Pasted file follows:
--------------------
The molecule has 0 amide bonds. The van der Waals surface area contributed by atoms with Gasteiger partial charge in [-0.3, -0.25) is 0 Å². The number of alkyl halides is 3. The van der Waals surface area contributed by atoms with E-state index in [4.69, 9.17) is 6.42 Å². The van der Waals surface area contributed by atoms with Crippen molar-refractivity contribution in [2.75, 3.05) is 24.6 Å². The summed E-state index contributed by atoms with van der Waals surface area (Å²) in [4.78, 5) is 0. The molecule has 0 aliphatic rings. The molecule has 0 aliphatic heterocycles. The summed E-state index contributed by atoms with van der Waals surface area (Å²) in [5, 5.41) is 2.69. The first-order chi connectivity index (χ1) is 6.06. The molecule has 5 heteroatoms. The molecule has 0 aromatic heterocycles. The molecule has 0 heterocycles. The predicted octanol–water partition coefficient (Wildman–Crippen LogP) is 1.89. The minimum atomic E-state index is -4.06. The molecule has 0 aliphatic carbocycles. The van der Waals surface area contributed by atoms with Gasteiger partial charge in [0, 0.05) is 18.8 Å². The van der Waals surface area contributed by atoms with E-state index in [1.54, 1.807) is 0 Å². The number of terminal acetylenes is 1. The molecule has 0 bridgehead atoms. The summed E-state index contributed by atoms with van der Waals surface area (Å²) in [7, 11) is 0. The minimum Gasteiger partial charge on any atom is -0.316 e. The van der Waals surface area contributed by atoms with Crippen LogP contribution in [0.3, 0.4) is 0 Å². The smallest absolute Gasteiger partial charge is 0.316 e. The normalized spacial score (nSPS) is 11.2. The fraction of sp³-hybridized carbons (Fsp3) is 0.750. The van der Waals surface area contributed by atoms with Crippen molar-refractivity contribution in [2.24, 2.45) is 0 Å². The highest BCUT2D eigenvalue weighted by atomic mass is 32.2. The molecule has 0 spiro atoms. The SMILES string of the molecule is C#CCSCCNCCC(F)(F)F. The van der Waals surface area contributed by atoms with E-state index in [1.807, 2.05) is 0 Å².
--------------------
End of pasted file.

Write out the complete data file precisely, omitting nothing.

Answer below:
The molecule has 0 amide bonds. The van der Waals surface area contributed by atoms with Gasteiger partial charge in [-0.3, -0.25) is 0 Å². The number of alkyl halides is 3. The van der Waals surface area contributed by atoms with E-state index in [4.69, 9.17) is 6.42 Å². The van der Waals surface area contributed by atoms with Crippen molar-refractivity contribution in [2.75, 3.05) is 24.6 Å². The summed E-state index contributed by atoms with van der Waals surface area (Å²) in [4.78, 5) is 0. The molecule has 0 aliphatic rings. The molecule has 0 aliphatic heterocycles. The summed E-state index contributed by atoms with van der Waals surface area (Å²) in [5, 5.41) is 2.69. The first-order chi connectivity index (χ1) is 6.06. The molecule has 5 heteroatoms. The molecule has 0 aromatic heterocycles. The molecule has 0 heterocycles. The predicted octanol–water partition coefficient (Wildman–Crippen LogP) is 1.89. The minimum atomic E-state index is -4.06. The molecule has 0 aliphatic carbocycles. The van der Waals surface area contributed by atoms with Gasteiger partial charge in [0, 0.05) is 18.8 Å². The van der Waals surface area contributed by atoms with E-state index in [1.54, 1.807) is 0 Å². The number of terminal acetylenes is 1. The molecule has 0 bridgehead atoms. The summed E-state index contributed by atoms with van der Waals surface area (Å²) in [7, 11) is 0. The minimum Gasteiger partial charge on any atom is -0.316 e. The van der Waals surface area contributed by atoms with Crippen LogP contribution in [0.3, 0.4) is 0 Å². The smallest absolute Gasteiger partial charge is 0.316 e. The normalized spacial score (nSPS) is 11.2. The fraction of sp³-hybridized carbons (Fsp3) is 0.750. The van der Waals surface area contributed by atoms with Crippen molar-refractivity contribution in [2.24, 2.45) is 0 Å². The highest BCUT2D eigenvalue weighted by atomic mass is 32.2. The molecule has 0 spiro atoms. The SMILES string of the molecule is C#CCSCCNCCC(F)(F)F. The van der Waals surface area contributed by atoms with E-state index in [1.807, 2.05) is 0 Å².